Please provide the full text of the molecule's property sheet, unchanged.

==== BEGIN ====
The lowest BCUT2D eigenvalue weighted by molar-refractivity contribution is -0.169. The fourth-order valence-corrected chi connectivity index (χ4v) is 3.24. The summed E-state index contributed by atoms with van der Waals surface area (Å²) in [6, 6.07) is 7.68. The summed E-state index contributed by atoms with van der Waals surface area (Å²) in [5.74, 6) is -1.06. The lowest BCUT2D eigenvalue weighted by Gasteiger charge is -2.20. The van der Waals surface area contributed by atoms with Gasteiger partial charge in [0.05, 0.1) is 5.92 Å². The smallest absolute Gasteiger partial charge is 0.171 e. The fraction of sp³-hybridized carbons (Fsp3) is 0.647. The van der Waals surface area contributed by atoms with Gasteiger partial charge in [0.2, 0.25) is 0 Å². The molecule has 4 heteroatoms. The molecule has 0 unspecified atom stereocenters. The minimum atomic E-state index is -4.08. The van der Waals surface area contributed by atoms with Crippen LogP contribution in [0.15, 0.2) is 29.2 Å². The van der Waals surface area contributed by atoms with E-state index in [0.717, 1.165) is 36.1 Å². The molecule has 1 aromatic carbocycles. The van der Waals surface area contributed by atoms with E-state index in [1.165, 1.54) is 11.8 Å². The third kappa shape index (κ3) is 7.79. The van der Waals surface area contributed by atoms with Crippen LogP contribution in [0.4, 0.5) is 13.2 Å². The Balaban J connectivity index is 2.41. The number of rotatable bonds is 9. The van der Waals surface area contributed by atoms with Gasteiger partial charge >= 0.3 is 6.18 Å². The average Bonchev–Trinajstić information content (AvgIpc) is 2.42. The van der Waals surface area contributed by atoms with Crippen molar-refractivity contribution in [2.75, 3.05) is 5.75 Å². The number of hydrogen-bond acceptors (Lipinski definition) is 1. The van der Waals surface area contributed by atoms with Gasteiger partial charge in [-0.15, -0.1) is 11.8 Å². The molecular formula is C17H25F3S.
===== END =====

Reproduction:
The lowest BCUT2D eigenvalue weighted by molar-refractivity contribution is -0.169. The fourth-order valence-corrected chi connectivity index (χ4v) is 3.24. The summed E-state index contributed by atoms with van der Waals surface area (Å²) in [6, 6.07) is 7.68. The summed E-state index contributed by atoms with van der Waals surface area (Å²) in [5.74, 6) is -1.06. The lowest BCUT2D eigenvalue weighted by Gasteiger charge is -2.20. The van der Waals surface area contributed by atoms with Gasteiger partial charge in [0.05, 0.1) is 5.92 Å². The smallest absolute Gasteiger partial charge is 0.171 e. The fraction of sp³-hybridized carbons (Fsp3) is 0.647. The van der Waals surface area contributed by atoms with Gasteiger partial charge in [0.2, 0.25) is 0 Å². The molecule has 4 heteroatoms. The molecule has 0 unspecified atom stereocenters. The minimum atomic E-state index is -4.08. The van der Waals surface area contributed by atoms with Crippen LogP contribution in [0.15, 0.2) is 29.2 Å². The van der Waals surface area contributed by atoms with E-state index in [0.717, 1.165) is 36.1 Å². The molecule has 1 aromatic carbocycles. The van der Waals surface area contributed by atoms with E-state index in [1.165, 1.54) is 11.8 Å². The third kappa shape index (κ3) is 7.79. The van der Waals surface area contributed by atoms with Crippen LogP contribution in [0.4, 0.5) is 13.2 Å². The Balaban J connectivity index is 2.41. The number of rotatable bonds is 9. The van der Waals surface area contributed by atoms with Gasteiger partial charge >= 0.3 is 6.18 Å². The average Bonchev–Trinajstić information content (AvgIpc) is 2.42. The van der Waals surface area contributed by atoms with Crippen molar-refractivity contribution in [2.75, 3.05) is 5.75 Å². The number of hydrogen-bond acceptors (Lipinski definition) is 1. The van der Waals surface area contributed by atoms with Gasteiger partial charge in [-0.15, -0.1) is 11.8 Å². The molecular formula is C17H25F3S.